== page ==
The Garden Trail 

CLICK HERE for printable (PDF) version of the trail.  

The Trail begins at the main display unit beside the Pizza Oven (Map ref 4). This cob oven was built by volunteers from Lá Nua, using a traditional technique of layering a mix of clay, sand and straw over a sand mound.

To the left of Pizza Oven, The Biodiversity Garden (Map ref 6) faces you on the left and right. The Display Unit introduces this section of the garden. The area is deliberately undeveloped to allow the diversity of plant and animal life to flourish naturally. The area is used by students from local schools to study nature habitats as part of their Junior Cert Science programme.

The path on the right through the Biodiversity area leads to the Geodome (Map ref 7). A geodesic dome is a spherical space-frame structure composed of a complex network of triangles. The linked triangles create a self-bracing framework that is structurally strong yet elegantly delicate. The design allows massive interior space, free from columns or other supports. Our geodome is used for small workshops and germinating plants.

Moving on towards the Wetland /Pond area (Map ref 8), note the references to commemorating the Centenary of the 1916 Rising with a quote from the Proclamation calling on us to ‘cherish all the children of the nation equally’. This area ‘cherishes’ the diversity that nature has to offer and shows the importance of water in supporting all forms of life.

Now return to the Bridge that acts as a crossing point to the Therapeutic Healing Garden (Map ref 9) and you may even hear the trickle of water flowing beneath it. A Therapeutic Garden is an outdoor garden space that has been specifically designed to meet the physical, psychological, social and spiritual needs of the people using the garden, where individuals or groups strive to improve their health and well-being through active or passive engagement with nature.

The Triple Mounds represent The Celtic Female Goddesses of ancient Ireland, Ériu, Banba and Fódhla. In the centre of the three mounds, you will see the Triple Spiral (modelled on the Triple Spiral at Newgrange, 3000 B.C.) that symbolises many things: the three realms of land, sea and sky; the cycles of life and the Triple Goddess (maiden, mother and wise woman). Celtic Christians have used this symbol to represent the Christian Trinity.
A Thyme path leads through a soft fruit section with strawberries, raspberries, blackcurrants, red currants and gooseberries and continues on to the Orchard Area (Map ref 12) with eleven varieties of Irish Heritage apple trees from different parts of the country. Here you come to the Native Grove  (Map ref 13), containing a variety of Irish native trees. Rest a while on the ‘throne’!  Refreshed, follow the Moss Path into the Meditation Garden (Map ref 14). On your right, observe the Periwinkle garden. Sit, relax and listen to the birdsong.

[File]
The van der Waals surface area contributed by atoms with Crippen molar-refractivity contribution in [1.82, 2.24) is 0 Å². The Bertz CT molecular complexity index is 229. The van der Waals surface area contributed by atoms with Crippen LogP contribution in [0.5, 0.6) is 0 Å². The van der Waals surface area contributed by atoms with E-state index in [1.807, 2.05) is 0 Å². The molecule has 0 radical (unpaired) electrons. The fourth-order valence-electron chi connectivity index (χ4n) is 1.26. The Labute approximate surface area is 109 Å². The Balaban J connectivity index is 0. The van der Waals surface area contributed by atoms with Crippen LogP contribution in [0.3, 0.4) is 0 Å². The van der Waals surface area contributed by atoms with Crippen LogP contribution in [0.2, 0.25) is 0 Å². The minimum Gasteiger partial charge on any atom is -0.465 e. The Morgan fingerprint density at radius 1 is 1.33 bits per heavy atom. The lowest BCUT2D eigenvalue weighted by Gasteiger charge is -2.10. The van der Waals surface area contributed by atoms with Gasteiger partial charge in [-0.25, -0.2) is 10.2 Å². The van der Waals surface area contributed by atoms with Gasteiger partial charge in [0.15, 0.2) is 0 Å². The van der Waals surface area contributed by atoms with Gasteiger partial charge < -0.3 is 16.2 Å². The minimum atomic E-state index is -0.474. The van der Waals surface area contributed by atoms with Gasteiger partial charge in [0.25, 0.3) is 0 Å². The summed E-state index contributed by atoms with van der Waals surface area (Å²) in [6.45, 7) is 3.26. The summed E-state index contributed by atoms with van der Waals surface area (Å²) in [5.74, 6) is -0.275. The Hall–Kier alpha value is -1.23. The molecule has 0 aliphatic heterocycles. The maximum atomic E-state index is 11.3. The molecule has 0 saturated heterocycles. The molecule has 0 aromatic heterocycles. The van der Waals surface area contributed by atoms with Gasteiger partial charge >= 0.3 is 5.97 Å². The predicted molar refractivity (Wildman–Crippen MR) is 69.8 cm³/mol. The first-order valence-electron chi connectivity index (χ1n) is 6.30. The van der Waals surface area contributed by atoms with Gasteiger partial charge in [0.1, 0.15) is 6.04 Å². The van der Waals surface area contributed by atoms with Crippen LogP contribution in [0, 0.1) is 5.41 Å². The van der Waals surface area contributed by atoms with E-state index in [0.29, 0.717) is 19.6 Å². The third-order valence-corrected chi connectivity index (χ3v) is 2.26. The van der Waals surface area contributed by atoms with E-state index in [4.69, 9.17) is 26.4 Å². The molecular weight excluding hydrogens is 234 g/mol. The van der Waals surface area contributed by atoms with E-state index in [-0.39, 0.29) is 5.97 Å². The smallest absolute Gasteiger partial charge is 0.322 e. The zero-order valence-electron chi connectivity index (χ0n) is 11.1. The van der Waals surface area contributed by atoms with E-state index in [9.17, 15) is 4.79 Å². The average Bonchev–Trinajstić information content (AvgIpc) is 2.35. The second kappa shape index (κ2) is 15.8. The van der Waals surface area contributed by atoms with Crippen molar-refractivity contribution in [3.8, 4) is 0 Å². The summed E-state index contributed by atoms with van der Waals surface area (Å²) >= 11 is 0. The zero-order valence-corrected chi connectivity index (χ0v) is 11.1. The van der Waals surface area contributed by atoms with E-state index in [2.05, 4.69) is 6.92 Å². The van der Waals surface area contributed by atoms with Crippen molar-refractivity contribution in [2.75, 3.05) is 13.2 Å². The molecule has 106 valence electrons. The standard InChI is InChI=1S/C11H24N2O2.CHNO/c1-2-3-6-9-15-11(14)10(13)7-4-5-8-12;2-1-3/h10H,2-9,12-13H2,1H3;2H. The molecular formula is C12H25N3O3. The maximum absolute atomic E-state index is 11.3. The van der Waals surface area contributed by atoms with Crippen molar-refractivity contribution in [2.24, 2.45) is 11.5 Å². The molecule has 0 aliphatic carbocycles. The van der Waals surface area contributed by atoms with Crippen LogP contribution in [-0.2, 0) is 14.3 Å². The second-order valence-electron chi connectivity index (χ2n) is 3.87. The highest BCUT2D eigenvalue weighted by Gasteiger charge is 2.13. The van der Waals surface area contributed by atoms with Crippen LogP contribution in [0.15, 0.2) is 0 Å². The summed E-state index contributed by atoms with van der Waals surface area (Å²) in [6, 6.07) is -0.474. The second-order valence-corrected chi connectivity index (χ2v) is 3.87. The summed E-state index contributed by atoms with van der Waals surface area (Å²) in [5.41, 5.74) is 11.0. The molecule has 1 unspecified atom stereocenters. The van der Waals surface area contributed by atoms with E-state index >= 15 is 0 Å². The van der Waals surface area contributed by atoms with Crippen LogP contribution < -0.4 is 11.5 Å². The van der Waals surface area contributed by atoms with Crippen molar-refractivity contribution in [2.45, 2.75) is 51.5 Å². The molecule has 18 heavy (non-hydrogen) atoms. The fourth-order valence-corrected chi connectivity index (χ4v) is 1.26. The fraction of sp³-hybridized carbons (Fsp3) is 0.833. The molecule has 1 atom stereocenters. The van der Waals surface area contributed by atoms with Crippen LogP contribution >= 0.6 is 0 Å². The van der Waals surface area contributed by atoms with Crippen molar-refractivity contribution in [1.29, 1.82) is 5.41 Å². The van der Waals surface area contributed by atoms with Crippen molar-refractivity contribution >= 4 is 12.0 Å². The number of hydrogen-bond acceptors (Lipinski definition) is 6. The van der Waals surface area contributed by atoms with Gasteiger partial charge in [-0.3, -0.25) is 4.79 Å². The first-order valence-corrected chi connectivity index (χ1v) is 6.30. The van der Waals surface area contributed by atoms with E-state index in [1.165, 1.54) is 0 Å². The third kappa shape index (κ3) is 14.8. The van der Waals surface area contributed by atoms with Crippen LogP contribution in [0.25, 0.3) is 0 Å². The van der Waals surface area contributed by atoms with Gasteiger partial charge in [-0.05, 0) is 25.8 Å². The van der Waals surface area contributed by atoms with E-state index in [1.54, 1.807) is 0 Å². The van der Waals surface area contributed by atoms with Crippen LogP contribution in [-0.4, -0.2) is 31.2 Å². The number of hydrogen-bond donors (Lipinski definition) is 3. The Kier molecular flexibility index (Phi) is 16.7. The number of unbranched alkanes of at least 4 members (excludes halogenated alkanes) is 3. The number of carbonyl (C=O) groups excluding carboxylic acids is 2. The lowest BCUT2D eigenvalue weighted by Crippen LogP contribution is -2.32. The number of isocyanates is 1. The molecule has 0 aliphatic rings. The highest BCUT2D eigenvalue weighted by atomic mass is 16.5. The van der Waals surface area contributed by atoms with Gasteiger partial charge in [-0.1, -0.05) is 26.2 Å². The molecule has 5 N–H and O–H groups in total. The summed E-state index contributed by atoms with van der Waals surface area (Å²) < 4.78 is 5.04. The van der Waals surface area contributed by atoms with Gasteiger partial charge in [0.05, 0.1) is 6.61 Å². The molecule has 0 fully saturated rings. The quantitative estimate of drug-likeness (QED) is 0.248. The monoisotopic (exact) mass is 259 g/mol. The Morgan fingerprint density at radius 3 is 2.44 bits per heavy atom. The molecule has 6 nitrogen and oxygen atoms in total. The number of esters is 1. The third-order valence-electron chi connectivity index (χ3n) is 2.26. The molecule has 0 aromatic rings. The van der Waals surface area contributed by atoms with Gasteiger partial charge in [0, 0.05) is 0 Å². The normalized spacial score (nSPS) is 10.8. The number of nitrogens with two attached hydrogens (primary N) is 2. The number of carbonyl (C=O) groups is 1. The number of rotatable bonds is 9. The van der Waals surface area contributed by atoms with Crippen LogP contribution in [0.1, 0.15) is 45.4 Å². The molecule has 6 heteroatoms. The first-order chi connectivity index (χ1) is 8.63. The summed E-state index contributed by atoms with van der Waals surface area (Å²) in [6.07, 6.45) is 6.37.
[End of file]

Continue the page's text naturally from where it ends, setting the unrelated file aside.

Stroll back via “St Joseph’s Walk” (Map ref 10), originally the path from the Mercy Convent to the Old St. Joseph’s School.  On your left you will see the Wild Flower Meadow (Map ref 11), where native wild flowers and plants have been sown to encourage pollination activity with our bee friends. A “Bug Hotel” on your left offers safe refuge for a myriad of insects.

Return now to the Carpark area. On your right the old school gym has undergone extensive renovation and is now a modern Community Building (Map ref 2) available for hire to groups in the wider Carlow community. 

The other building called The Stables (Map ref 3) as it’s believed to have been originally built as such. It now hosts meetings, visiting artists, apple pressing and our Summer Café as well as acting as a base for our regular workers and volunteers.

Just past the buildings the ramp leads to the Growing Area (Map ref 5). Here we have 25 raised beds used by various groups in the community to grow mainly vegetables and flowers. The polytunnel is used for propagating seeds and growing under cover. Along the northern wall you will find lots of “Bee friendly” flowers for different times of the year. To the left is the Master Composting Demonstration site, host to courses on Composting from time to time. 
From the beginning of June to the end of August, we run a very successful café, once a week from 10.00 to 12.00 noon. This gives an opportunity to the groups using the garden and to people from the wider community to come together inn a relaxed environment to chat and get to know each other socially.

The other open space behind the Community Building is to be developed at a later stage. If you have any suggestions please let us know!